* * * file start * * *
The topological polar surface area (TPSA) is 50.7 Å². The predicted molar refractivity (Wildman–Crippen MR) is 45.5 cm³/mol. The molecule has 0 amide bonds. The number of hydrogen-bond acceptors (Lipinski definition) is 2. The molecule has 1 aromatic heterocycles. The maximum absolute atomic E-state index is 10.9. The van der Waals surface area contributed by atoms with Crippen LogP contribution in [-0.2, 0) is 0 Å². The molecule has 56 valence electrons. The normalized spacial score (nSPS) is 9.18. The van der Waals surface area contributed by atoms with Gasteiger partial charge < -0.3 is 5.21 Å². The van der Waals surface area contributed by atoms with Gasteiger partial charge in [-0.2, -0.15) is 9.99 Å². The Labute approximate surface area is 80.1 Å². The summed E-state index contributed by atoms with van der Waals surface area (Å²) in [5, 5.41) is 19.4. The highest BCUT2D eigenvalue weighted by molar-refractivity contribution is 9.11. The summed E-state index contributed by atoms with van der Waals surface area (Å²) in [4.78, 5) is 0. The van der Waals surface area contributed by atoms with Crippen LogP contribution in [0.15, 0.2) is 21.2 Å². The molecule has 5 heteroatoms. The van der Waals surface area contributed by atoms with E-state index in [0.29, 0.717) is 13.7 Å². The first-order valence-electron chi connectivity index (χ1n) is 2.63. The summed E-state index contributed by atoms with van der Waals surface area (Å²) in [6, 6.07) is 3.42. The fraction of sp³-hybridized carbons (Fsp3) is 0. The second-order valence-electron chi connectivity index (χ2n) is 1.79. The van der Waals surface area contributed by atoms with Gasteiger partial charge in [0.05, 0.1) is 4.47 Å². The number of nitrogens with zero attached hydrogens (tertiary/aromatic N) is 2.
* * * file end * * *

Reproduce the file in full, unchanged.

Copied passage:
The topological polar surface area (TPSA) is 50.7 Å². The predicted molar refractivity (Wildman–Crippen MR) is 45.5 cm³/mol. The molecule has 0 amide bonds. The number of hydrogen-bond acceptors (Lipinski definition) is 2. The molecule has 1 aromatic heterocycles. The maximum absolute atomic E-state index is 10.9. The van der Waals surface area contributed by atoms with Crippen LogP contribution in [-0.2, 0) is 0 Å². The molecule has 56 valence electrons. The normalized spacial score (nSPS) is 9.18. The van der Waals surface area contributed by atoms with Gasteiger partial charge < -0.3 is 5.21 Å². The van der Waals surface area contributed by atoms with Gasteiger partial charge in [-0.2, -0.15) is 9.99 Å². The Labute approximate surface area is 80.1 Å². The summed E-state index contributed by atoms with van der Waals surface area (Å²) in [5, 5.41) is 19.4. The highest BCUT2D eigenvalue weighted by molar-refractivity contribution is 9.11. The summed E-state index contributed by atoms with van der Waals surface area (Å²) in [4.78, 5) is 0. The van der Waals surface area contributed by atoms with Crippen LogP contribution in [0.15, 0.2) is 21.2 Å². The molecule has 5 heteroatoms. The van der Waals surface area contributed by atoms with E-state index in [0.29, 0.717) is 13.7 Å². The first-order valence-electron chi connectivity index (χ1n) is 2.63. The summed E-state index contributed by atoms with van der Waals surface area (Å²) in [6, 6.07) is 3.42. The fraction of sp³-hybridized carbons (Fsp3) is 0. The second-order valence-electron chi connectivity index (χ2n) is 1.79. The van der Waals surface area contributed by atoms with Gasteiger partial charge in [0.05, 0.1) is 4.47 Å². The number of nitrogens with zero attached hydrogens (tertiary/aromatic N) is 2.